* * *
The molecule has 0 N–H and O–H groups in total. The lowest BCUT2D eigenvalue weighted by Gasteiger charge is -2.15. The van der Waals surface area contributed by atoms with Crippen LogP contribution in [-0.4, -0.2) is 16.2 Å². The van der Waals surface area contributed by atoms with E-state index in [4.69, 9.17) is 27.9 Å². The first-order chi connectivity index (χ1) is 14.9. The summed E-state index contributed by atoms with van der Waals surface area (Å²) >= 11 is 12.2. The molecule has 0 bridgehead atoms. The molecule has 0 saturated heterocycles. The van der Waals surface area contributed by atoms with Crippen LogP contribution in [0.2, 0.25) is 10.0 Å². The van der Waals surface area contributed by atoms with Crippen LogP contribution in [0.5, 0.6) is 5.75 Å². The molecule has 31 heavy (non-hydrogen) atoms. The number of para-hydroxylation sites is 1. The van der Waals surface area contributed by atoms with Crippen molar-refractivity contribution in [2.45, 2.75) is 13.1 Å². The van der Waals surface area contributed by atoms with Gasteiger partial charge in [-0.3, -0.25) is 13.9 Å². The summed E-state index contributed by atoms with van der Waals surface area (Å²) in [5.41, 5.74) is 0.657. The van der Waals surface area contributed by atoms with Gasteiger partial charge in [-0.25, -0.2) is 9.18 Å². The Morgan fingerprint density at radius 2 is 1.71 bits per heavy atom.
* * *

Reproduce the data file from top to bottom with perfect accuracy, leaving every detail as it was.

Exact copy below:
The molecule has 0 N–H and O–H groups in total. The lowest BCUT2D eigenvalue weighted by Gasteiger charge is -2.15. The van der Waals surface area contributed by atoms with Crippen LogP contribution in [-0.4, -0.2) is 16.2 Å². The van der Waals surface area contributed by atoms with E-state index in [4.69, 9.17) is 27.9 Å². The first-order chi connectivity index (χ1) is 14.9. The summed E-state index contributed by atoms with van der Waals surface area (Å²) >= 11 is 12.2. The molecule has 0 bridgehead atoms. The molecule has 0 saturated heterocycles. The van der Waals surface area contributed by atoms with Crippen LogP contribution in [0.2, 0.25) is 10.0 Å². The van der Waals surface area contributed by atoms with Crippen LogP contribution in [0.5, 0.6) is 5.75 Å². The molecule has 31 heavy (non-hydrogen) atoms. The number of para-hydroxylation sites is 1. The van der Waals surface area contributed by atoms with Crippen molar-refractivity contribution in [2.45, 2.75) is 13.1 Å². The van der Waals surface area contributed by atoms with Gasteiger partial charge in [-0.3, -0.25) is 13.9 Å². The summed E-state index contributed by atoms with van der Waals surface area (Å²) in [5.41, 5.74) is 0.657. The van der Waals surface area contributed by atoms with Gasteiger partial charge in [-0.25, -0.2) is 9.18 Å². The Morgan fingerprint density at radius 2 is 1.71 bits per heavy atom.